Biology Discourse Community

Great Essays
A discourse community includes individuals who share common values and ideas, work to accomplish the same goals, and communicate using their own terminology. Biology is a natural science based on critical thinking and continuous research of new hypotheses, therefore effective communication is a key characteristic. The members of this discourse community are constantly sharing their ideas and new discoveries. As being part of this discourse community, communication with others using scientific language and writing is taught early on. This significant characteristic is evident in my research paper. The first principle in effective communication is language. In a biology discourse community, a scientific language is developed amongst its members. …show more content…
Bacteriophage is a virus that attacks bacterial cells and “disrupts” its normal metabolism, causing “the bacterium to lyse” (Sulakvelidze et al., 2001). Its effect on bacteria make the bacteriophage a possible new treatment for antibiotic resistant superbugs. Golkar et al. (2013) discuss the various advantages bacteriophage therapy offers over antibiotics. They are “very specific to their hosts”, meaning they can be easily manipulated to detect a specific bacterial infection. Antibiotics, on the other hand, cannot be controlled in such a way. They kill both pathogenic bacteria and normal human microorganisms as well. Another advantage is that when bacteriophage finds the infection site, it will replicate to kill all the bacteria, and it will not travel any further. Antibiotics, instead, will travel throughout the entire body, which may cause secondary infections or undesired side effects. Another advantage is that bacteriophages are “environmentally friendly and are based on natural selection”, making them identify bacteria much faster than antibiotics. Developing new antibiotics, however, is a very lengthy process and carries a big price tag. Besides these many advantages, an important question still remains: can bacteria develop resistance to bacteriophages? Golkar et al. (2013) reveal that though bacteria do have that potential, it will not become as much of a problem as antibiotics present. Like bacteria, bacteriophages can undergo mutations as well, evolving into stronger viruses. Also, phage resistance can be slowed down if infections are treated with a mixture of multiple different bacteriophages, or even in a mixture with antibiotics. With all of these advantages, bacteriophage therapy is a very “promising” solution in treating bacterial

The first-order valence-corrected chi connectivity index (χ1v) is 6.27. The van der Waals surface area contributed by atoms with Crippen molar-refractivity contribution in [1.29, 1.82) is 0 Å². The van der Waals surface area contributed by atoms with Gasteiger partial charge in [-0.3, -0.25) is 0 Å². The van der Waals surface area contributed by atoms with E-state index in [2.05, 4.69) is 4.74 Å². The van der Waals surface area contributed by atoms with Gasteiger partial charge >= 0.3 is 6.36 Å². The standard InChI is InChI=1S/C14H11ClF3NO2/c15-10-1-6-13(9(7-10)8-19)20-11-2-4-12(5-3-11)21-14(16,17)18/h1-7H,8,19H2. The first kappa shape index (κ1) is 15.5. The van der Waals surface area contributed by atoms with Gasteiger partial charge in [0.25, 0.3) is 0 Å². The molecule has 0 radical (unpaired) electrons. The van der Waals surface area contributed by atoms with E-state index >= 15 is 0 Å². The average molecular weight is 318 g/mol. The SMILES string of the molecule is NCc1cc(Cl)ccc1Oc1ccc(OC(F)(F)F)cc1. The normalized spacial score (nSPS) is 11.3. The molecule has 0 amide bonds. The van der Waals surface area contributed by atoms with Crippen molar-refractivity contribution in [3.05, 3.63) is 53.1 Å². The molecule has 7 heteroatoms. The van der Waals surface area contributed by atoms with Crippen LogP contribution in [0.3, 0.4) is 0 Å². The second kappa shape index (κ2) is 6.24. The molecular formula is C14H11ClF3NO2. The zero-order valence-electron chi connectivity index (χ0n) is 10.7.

Related Documents

  • Improved Essays

    Should the use of antibiotics be restricted? Antibiotics are a drug that is prescribed from a doctor to a patient to provide faster fighting in a bacterial infection (2). Bacteria can grow and reproduce fast, thus creating a challenge for your immune system to be able to fight them off. Bacteria are classified as prokaryotes and can survive in extreme conditions (3). Bacteria are more commonly know as “germs” (3).…